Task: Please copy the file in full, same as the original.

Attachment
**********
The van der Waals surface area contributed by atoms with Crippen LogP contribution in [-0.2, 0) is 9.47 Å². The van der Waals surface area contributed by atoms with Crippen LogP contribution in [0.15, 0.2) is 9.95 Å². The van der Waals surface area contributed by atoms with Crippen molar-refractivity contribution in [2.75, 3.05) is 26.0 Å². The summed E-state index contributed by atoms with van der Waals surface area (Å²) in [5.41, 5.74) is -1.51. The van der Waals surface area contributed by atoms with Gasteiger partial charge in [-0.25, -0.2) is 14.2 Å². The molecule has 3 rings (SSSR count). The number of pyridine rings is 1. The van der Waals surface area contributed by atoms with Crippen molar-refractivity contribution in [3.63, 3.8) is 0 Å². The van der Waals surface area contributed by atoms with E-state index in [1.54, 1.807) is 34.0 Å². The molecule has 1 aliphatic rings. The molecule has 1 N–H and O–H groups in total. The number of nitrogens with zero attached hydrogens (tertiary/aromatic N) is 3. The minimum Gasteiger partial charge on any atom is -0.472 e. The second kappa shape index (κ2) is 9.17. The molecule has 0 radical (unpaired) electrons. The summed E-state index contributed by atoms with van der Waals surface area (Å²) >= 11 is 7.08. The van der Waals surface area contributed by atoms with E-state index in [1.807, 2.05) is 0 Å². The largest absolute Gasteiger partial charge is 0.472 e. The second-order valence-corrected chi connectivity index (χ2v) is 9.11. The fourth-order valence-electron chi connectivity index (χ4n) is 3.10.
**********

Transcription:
The van der Waals surface area contributed by atoms with Crippen LogP contribution in [-0.2, 0) is 9.47 Å². The van der Waals surface area contributed by atoms with Crippen LogP contribution in [0.15, 0.2) is 9.95 Å². The van der Waals surface area contributed by atoms with Crippen molar-refractivity contribution in [2.75, 3.05) is 26.0 Å². The summed E-state index contributed by atoms with van der Waals surface area (Å²) in [5.41, 5.74) is -1.51. The van der Waals surface area contributed by atoms with Gasteiger partial charge in [-0.25, -0.2) is 14.2 Å². The molecule has 3 rings (SSSR count). The number of pyridine rings is 1. The van der Waals surface area contributed by atoms with Crippen molar-refractivity contribution in [3.63, 3.8) is 0 Å². The van der Waals surface area contributed by atoms with E-state index in [1.54, 1.807) is 34.0 Å². The molecule has 1 aliphatic rings. The molecule has 1 N–H and O–H groups in total. The number of nitrogens with zero attached hydrogens (tertiary/aromatic N) is 3. The minimum Gasteiger partial charge on any atom is -0.472 e. The second kappa shape index (κ2) is 9.17. The molecule has 0 radical (unpaired) electrons. The summed E-state index contributed by atoms with van der Waals surface area (Å²) >= 11 is 7.08. The van der Waals surface area contributed by atoms with E-state index in [1.807, 2.05) is 0 Å². The largest absolute Gasteiger partial charge is 0.472 e. The second-order valence-corrected chi connectivity index (χ2v) is 9.11. The fourth-order valence-electron chi connectivity index (χ4n) is 3.10.